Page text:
Gallery Girl Wishlist 30 – I'll tell you what I want…

pre- and post-internet art, Pommery Jeroboams, Eloise Hawser and Praneet Soi – what's on ArtReview's favourite art mole's wishlist this week

By Gallery Girl

Lisa Oppenheim, Landscape Portraits (Some North American Trees) (Version 3), 2014. Courtesy the Approach, London Eloise Hawser, Resistance, 2015. Courtesy Institute of Contemporary Arts, London Praneet Soi, Srinagar: A Map of My Everyday, Papier-mache, acrylic and gouache paint, protective UV matt varnish, diameter 48 inches, 2014. Courtesy Experimenter Amalia Ulman, The Annals of Private History, 2015, HD Video with sound. Via Artsy Stuart Shave Modern Art wins Best Booth prize awarded by Pommery

With the new team of Victoria Siddall and Jo Stella-Sawicka taking over the reins of Frieze I was looking forward to a bit of girl power and I can happily tell you that I wasn’t disappointed. As I rushed through the aisles on Tuesday morning’s Collector Preview I was accosted by a fierce looking gallerista who demanded my LG G3 Beat smartphone and my Aquazzura Sexy Thing cutout suede sandals. But this was a cheap price to pay in order to try and get my hands on the first item on my Frieze wishlist, Amalia Ulman’s film about the weird symbolism padlocked diaries play that’s available from Arcadia Missa for around £4,000. It’s beyond post-internet and that’s good enough for me.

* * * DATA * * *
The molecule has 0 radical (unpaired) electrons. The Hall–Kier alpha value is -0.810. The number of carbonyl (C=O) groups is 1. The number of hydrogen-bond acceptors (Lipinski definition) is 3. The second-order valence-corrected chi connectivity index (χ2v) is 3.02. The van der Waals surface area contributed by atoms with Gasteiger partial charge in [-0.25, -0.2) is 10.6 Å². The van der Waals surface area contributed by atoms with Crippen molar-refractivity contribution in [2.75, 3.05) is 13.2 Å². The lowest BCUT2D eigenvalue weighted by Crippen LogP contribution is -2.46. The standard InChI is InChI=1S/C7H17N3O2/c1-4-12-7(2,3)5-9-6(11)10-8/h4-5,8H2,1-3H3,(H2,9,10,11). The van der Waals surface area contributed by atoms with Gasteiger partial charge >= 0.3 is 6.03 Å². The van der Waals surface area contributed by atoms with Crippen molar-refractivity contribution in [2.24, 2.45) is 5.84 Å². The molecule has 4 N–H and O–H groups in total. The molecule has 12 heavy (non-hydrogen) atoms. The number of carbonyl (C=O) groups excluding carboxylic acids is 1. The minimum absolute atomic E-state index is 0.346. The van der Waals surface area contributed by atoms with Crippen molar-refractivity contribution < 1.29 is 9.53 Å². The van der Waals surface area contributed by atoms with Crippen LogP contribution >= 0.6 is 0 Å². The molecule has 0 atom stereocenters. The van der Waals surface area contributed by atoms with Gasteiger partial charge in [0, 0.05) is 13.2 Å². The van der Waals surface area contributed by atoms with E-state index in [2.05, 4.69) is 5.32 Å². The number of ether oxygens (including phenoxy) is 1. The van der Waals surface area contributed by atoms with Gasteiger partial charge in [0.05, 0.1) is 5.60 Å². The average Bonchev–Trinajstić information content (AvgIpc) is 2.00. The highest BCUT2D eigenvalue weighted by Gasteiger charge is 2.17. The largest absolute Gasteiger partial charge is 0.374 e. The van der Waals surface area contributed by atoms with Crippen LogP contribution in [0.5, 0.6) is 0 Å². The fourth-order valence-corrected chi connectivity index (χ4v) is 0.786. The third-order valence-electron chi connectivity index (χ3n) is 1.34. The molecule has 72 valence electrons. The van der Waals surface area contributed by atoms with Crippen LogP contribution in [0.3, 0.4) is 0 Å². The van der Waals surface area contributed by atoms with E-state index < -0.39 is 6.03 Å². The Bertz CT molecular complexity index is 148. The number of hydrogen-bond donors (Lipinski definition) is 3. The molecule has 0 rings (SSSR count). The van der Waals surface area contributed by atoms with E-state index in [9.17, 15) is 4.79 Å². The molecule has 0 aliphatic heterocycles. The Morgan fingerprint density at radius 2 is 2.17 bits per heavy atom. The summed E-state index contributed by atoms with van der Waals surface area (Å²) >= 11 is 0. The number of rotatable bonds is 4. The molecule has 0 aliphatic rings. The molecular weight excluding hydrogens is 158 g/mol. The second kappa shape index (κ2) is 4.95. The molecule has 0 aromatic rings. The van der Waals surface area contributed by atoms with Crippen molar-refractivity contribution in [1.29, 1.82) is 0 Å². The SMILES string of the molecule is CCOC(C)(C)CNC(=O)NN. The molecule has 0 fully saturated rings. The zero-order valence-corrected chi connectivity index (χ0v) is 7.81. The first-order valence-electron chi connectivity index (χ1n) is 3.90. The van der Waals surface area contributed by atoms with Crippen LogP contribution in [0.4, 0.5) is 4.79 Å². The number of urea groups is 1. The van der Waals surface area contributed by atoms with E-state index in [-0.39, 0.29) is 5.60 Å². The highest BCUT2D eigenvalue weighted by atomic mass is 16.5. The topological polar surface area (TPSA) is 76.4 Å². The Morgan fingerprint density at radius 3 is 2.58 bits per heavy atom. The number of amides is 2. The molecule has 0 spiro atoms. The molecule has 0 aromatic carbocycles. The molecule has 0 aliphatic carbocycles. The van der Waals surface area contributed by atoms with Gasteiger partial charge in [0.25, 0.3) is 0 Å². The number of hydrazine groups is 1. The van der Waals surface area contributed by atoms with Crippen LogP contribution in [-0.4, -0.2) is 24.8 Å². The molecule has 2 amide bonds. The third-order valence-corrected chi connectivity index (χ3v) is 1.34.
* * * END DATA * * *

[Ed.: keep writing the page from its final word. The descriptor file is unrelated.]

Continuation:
Meanwhile over at The Approach, Lisa Oppenheim’s work does something pre-internet, mysterious and beautiful with photography. No idea what it exactly that is, despite an intense twenty minutes in conversation with the delightful Jake Miller who himself is pretty mysterious. He intoned about absence and presence whilst someone from Pommery carefully stuck a sticker on the wall announcing they had been shortlisted for best looking booth.

Oppenheim’s work at The Approach is around the US$40,000 mark and definitely worth raiding ArtReview’s beer fund for in my humble opinion. They didn’t win the Best Booth accolade, that went to the lovely Stuart Shave’s Modern Art, and there’s a super picture of them receiving their big Pommery Jeroboam. Leaving that aside, another booth which looked lovely was Rodeo’s, featuring Duncan Campbell’s triptych, Give Us Work, that might appeal to London’s angry hoardes of black cab drivers who idle outside in Regent’s Park as collectors climb into Ubers. I was tempted but in the end I’m asking accounts to release a bit more of my expense money to cough up for Eloise Hawser’s confection of LCD screens that’s all about the origins of cinema. Resistance, 2015, was around the £25K mark.

Finally just to show that I’m not totally gender specific, the last item on my Frieze wishlist is Praneet Soi’s photographic collages, Srinagar II at Experimenter’s booth (also shortlisted for fave stand), priced at around the USD$14,000 mark. Soi’s been hovering beneath the radar for some time with intellectual, visually restrained work but a couple of years hanging out in Kashmir has brought out his more colourful side. The booth is a selection of his works that re-configure traditional Kashmiri visual culture through a digital sensibility. 

Online exclusive published on 15 October 2015.